Through this letter Walker provided a great impetus to the sense of Manifest Destiny and sent surging across America a zeal for the salvation of souls in distant lands. Selfless men and women picked up from their comfortable homes and went west to Oregon to succor the Indians and in their wake went the whole great tide of westward migration.
In 1842, disheartened by the murder of the chief Summundowat and his family, the Wyandots succumbed to pressure to follow other resettled tribes from Ohio to Kansas. The Ohio Wyandots were joined in the emigration by kinsmen from Michigan and Canada when they began their journey on July 12, 1843. By the terms of a treaty signed in that year, the Wyandots were to receive 148,000 acres of land in the west, $17,500 annuity with $500 annually for the support of a school and the payment of tribal debts in the amount of $23,000. Many terms of the treaty were never fulfilled.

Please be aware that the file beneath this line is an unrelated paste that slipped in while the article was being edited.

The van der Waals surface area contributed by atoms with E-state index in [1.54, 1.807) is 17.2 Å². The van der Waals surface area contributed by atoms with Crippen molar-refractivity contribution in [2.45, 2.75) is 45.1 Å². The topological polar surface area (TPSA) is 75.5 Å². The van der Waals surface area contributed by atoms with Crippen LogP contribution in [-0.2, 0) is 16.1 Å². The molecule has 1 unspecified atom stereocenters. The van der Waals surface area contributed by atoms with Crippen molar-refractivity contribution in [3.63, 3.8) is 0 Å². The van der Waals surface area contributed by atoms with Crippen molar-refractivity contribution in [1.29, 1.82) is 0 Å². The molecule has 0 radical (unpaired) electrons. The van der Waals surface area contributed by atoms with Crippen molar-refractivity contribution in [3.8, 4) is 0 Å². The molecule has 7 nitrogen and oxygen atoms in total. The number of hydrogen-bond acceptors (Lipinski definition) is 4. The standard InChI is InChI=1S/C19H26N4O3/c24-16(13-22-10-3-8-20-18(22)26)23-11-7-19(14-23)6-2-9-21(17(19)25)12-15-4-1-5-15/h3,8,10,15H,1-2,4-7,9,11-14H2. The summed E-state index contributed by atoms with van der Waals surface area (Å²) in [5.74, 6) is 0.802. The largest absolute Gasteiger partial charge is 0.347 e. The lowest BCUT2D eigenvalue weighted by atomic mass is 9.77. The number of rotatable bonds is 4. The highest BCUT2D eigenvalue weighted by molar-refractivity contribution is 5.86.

Originally, the Wyandots were granted land in southeast Kansas. The territory known everywhere east of St. Louis as the "Great American Desert," was thought to be no great bargain. It was considered unfit for civilized habitation, an opinion with which the Wyandots agreed, and consequently they made arrangements to purchase land near Westport from their old allies the Shawnee.
But when the Wyandots arrived here in 1843 after an 800-mile trek from their Ohio homes, the Shawnees refused to sell and fever and hardship began taking its toll on
their meagre number. In desperation they bought 36 sections of land from the Delaware Indians, also a resettled tribe. The Delaware were reminded that when they were homeless their Wyandot brothers had "spread the deerskin" for them and made them welcome. The Wyandot Purchase forms the heart of the present Kansas City, Kansas.